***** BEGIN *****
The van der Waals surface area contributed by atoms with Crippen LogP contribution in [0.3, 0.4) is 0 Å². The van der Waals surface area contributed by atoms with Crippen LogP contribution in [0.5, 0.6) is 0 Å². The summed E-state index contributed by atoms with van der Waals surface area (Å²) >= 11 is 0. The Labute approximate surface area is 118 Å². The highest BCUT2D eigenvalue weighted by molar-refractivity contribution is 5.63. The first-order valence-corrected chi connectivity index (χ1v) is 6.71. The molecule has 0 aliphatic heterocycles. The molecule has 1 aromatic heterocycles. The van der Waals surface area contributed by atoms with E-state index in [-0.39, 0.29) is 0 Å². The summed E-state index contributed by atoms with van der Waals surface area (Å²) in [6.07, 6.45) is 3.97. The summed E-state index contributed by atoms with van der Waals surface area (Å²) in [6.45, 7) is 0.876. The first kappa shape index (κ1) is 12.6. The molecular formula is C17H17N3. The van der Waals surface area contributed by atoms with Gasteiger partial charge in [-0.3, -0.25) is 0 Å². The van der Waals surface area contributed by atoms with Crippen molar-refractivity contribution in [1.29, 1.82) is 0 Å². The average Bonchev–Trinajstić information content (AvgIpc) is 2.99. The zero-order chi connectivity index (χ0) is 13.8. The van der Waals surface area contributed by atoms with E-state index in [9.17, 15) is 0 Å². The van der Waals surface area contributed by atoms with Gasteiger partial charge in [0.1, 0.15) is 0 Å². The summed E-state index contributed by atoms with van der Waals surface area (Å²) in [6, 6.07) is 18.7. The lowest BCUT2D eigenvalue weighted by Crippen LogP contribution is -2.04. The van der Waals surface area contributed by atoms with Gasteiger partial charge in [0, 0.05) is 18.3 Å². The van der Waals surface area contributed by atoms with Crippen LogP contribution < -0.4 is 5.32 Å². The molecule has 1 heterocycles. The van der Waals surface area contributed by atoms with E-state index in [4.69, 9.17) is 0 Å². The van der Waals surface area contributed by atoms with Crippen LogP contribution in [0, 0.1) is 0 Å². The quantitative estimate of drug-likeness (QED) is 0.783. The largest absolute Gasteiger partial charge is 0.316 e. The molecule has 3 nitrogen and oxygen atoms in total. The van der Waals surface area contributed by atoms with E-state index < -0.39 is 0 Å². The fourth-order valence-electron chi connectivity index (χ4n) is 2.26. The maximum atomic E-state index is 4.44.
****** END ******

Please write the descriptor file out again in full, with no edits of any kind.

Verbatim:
The van der Waals surface area contributed by atoms with Crippen LogP contribution in [0.3, 0.4) is 0 Å². The van der Waals surface area contributed by atoms with Crippen LogP contribution in [0.5, 0.6) is 0 Å². The summed E-state index contributed by atoms with van der Waals surface area (Å²) >= 11 is 0. The Labute approximate surface area is 118 Å². The highest BCUT2D eigenvalue weighted by molar-refractivity contribution is 5.63. The first-order valence-corrected chi connectivity index (χ1v) is 6.71. The molecule has 0 aliphatic heterocycles. The molecule has 1 aromatic heterocycles. The van der Waals surface area contributed by atoms with E-state index in [-0.39, 0.29) is 0 Å². The summed E-state index contributed by atoms with van der Waals surface area (Å²) in [6.07, 6.45) is 3.97. The summed E-state index contributed by atoms with van der Waals surface area (Å²) in [6.45, 7) is 0.876. The first kappa shape index (κ1) is 12.6. The molecular formula is C17H17N3. The van der Waals surface area contributed by atoms with Gasteiger partial charge in [-0.3, -0.25) is 0 Å². The van der Waals surface area contributed by atoms with Crippen molar-refractivity contribution in [1.29, 1.82) is 0 Å². The average Bonchev–Trinajstić information content (AvgIpc) is 2.99. The zero-order chi connectivity index (χ0) is 13.8. The van der Waals surface area contributed by atoms with E-state index in [9.17, 15) is 0 Å². The van der Waals surface area contributed by atoms with Gasteiger partial charge in [0.1, 0.15) is 0 Å². The summed E-state index contributed by atoms with van der Waals surface area (Å²) in [6, 6.07) is 18.7. The lowest BCUT2D eigenvalue weighted by Crippen LogP contribution is -2.04. The van der Waals surface area contributed by atoms with Gasteiger partial charge in [0, 0.05) is 18.3 Å². The van der Waals surface area contributed by atoms with Crippen LogP contribution < -0.4 is 5.32 Å². The molecule has 1 heterocycles. The van der Waals surface area contributed by atoms with E-state index in [4.69, 9.17) is 0 Å². The van der Waals surface area contributed by atoms with Crippen LogP contribution in [0, 0.1) is 0 Å². The quantitative estimate of drug-likeness (QED) is 0.783. The largest absolute Gasteiger partial charge is 0.316 e. The molecule has 3 nitrogen and oxygen atoms in total. The van der Waals surface area contributed by atoms with E-state index < -0.39 is 0 Å². The fourth-order valence-electron chi connectivity index (χ4n) is 2.26. The maximum atomic E-state index is 4.44.